instruere...inlustrare...delectare Disputations

Friday, July 30, 2004

Choosing sides

Two things that irk me deeply are mendacity -- deliberate falsehoods only an ignoramus or a fool could actually believe as he speaks them -- and stubbornly offered invalid arguments -- arguments that don't prove their conclusions even if their premises are true, but that continue to be offered long after their invalidity has been demonstrated.

So, as you can imagine, I haven't been enjoying the coverage of the Democratic National Convention. Nor do I expect to enjoy the coverage of the V shaped depression in the offing known as the Republican National Convention.

Jcecil3, on the other hand, has now drunk the Kool-Aid, as the saying goes. He writes:
I still feel a great deal of discomfort about the abortion issue... this was the stumbling block between me and Kerry. He answered it for me in the bolded sentence.
The bolded sentences in which Kerry answered Jcecil3's great deal of discomfort about the abortion issue are these, from last night's acceptance speech:
I don't want to claim that God is on our side. As Abraham Lincoln told us, I want to pray humbly that we are on God's side.
It's a curious line of reasoning, followed in the bright light of the day: John Kerry has publicly vowed to undo every small effort George Bush has done to resist worldwide abortion-on-demand-through-birth, which fact discomforts Jcecil3, who is pro-life. On the other hand, Kerry says that he doesn't want to claim that God is on his side, but that he does want to pray humbly that he is on God's side. And this not only overcomes Jcecil3's discomfort, it makes him positively enthusiastic about the fellow.

Now, it happens that, pray all he might, John Kerry is categorically not on God's side. On the matter of abortion, John Kerry, whether he realizes it or not, spits in God's eye. His position is literally damnable.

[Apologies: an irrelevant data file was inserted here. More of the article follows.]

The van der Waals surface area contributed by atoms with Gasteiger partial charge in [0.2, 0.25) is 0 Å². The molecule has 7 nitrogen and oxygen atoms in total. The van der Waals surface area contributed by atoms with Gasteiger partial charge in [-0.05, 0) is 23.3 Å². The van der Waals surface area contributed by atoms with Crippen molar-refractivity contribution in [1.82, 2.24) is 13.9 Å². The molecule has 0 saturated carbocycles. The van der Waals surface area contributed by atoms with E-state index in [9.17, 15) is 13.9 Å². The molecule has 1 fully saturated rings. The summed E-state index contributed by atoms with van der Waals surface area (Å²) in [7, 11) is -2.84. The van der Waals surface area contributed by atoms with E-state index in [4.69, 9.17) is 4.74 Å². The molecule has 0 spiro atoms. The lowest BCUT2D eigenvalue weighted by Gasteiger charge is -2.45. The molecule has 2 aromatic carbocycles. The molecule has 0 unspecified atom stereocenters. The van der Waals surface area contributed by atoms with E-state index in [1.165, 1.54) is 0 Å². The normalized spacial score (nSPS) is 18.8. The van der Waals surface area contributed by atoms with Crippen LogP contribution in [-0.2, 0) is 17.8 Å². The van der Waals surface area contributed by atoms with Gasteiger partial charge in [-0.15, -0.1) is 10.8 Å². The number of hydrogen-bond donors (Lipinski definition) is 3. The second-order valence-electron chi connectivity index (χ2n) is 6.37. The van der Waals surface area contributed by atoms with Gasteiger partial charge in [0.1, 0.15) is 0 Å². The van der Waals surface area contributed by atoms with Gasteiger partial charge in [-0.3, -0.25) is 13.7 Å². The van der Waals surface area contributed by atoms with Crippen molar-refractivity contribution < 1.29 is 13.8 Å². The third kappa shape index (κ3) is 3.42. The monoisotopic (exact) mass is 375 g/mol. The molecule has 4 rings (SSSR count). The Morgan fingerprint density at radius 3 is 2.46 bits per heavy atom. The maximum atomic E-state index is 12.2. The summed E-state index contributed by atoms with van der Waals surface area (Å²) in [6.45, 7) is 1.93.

So I, personally, don't see much in the way of persuasiveness to his saying, "I want to pray humbly that we are on God's side." In fact, I see much that is ridiculous, and once again I must conclude that Kerry is either a liar or a fool to say this.

Still, I think Jcecil3's enthusiasm for this sort of guff hints at something worth noting. What he is responding to emotionally, if I read him correctly, is Kerry's profession of anti-dogmatism, of claiming the allowance, "I could be wrong." (And what matters is the profession of anti-dogmatism, since Kerry's speech was otherwise (and properly) full of dogmas.)

This week's hypothesis is that many self-described progressive Roman Catholics think it is better to be wrong and say "I could be wrong" than to be right and say "I am not wrong." And if the choice is between "a very intelligent man who tries to do what he thinks is right and who consistently makes fine hair-splitting distinctions and careful nuance" and who is flat wrong and a man of middling intelligence and laconic speech who accurately insists he is right, there's simply no question the progressive will embrace the former.

And if I had to guess at the answer to the question of why someone would prefer intelligent and nuanced error to unsophisticated and uncompromising truth, my guess would be, "Sloth."